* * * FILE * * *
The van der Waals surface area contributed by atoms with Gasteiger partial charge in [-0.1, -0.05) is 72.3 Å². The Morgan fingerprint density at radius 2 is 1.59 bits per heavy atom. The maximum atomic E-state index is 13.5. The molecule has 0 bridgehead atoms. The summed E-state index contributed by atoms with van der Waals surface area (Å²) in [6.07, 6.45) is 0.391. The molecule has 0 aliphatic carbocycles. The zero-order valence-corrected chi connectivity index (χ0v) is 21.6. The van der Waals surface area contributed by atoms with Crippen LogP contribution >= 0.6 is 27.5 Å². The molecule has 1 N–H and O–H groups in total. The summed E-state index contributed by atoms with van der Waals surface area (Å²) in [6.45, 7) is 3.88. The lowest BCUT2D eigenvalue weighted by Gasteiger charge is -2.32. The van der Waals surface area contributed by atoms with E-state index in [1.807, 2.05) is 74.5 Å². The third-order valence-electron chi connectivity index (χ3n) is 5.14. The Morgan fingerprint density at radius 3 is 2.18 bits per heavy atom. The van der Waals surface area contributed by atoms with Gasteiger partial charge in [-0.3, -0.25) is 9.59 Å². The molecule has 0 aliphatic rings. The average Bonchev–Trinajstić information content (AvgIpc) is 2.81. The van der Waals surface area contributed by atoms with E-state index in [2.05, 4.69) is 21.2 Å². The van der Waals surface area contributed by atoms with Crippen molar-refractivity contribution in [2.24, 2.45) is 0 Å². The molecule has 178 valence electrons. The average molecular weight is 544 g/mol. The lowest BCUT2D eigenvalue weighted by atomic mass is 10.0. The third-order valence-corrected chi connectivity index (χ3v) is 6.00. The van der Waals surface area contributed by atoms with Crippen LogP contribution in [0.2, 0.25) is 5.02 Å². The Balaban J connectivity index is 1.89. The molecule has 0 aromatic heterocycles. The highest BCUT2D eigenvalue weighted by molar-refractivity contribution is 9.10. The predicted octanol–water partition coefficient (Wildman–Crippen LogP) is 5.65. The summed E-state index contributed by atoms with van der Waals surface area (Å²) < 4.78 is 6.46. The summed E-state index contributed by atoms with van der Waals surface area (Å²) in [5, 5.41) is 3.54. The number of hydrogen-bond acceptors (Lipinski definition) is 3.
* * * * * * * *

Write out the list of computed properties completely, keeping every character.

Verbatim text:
The van der Waals surface area contributed by atoms with Gasteiger partial charge in [-0.1, -0.05) is 72.3 Å². The Morgan fingerprint density at radius 2 is 1.59 bits per heavy atom. The maximum atomic E-state index is 13.5. The molecule has 0 bridgehead atoms. The summed E-state index contributed by atoms with van der Waals surface area (Å²) in [6.07, 6.45) is 0.391. The molecule has 0 aliphatic carbocycles. The zero-order valence-corrected chi connectivity index (χ0v) is 21.6. The van der Waals surface area contributed by atoms with Crippen LogP contribution >= 0.6 is 27.5 Å². The molecule has 1 N–H and O–H groups in total. The summed E-state index contributed by atoms with van der Waals surface area (Å²) in [6.45, 7) is 3.88. The lowest BCUT2D eigenvalue weighted by Gasteiger charge is -2.32. The van der Waals surface area contributed by atoms with E-state index in [1.807, 2.05) is 74.5 Å². The third-order valence-electron chi connectivity index (χ3n) is 5.14. The Morgan fingerprint density at radius 3 is 2.18 bits per heavy atom. The van der Waals surface area contributed by atoms with Gasteiger partial charge in [-0.3, -0.25) is 9.59 Å². The molecule has 0 aliphatic rings. The average Bonchev–Trinajstić information content (AvgIpc) is 2.81. The van der Waals surface area contributed by atoms with E-state index in [2.05, 4.69) is 21.2 Å². The van der Waals surface area contributed by atoms with Crippen molar-refractivity contribution in [2.24, 2.45) is 0 Å². The molecule has 178 valence electrons. The average molecular weight is 544 g/mol. The lowest BCUT2D eigenvalue weighted by atomic mass is 10.0. The third-order valence-corrected chi connectivity index (χ3v) is 6.00. The van der Waals surface area contributed by atoms with Crippen LogP contribution in [0.2, 0.25) is 5.02 Å². The Balaban J connectivity index is 1.89. The molecule has 0 aromatic heterocycles. The highest BCUT2D eigenvalue weighted by molar-refractivity contribution is 9.10. The predicted octanol–water partition coefficient (Wildman–Crippen LogP) is 5.65. The summed E-state index contributed by atoms with van der Waals surface area (Å²) < 4.78 is 6.46. The summed E-state index contributed by atoms with van der Waals surface area (Å²) in [5, 5.41) is 3.54. The number of hydrogen-bond acceptors (Lipinski definition) is 3.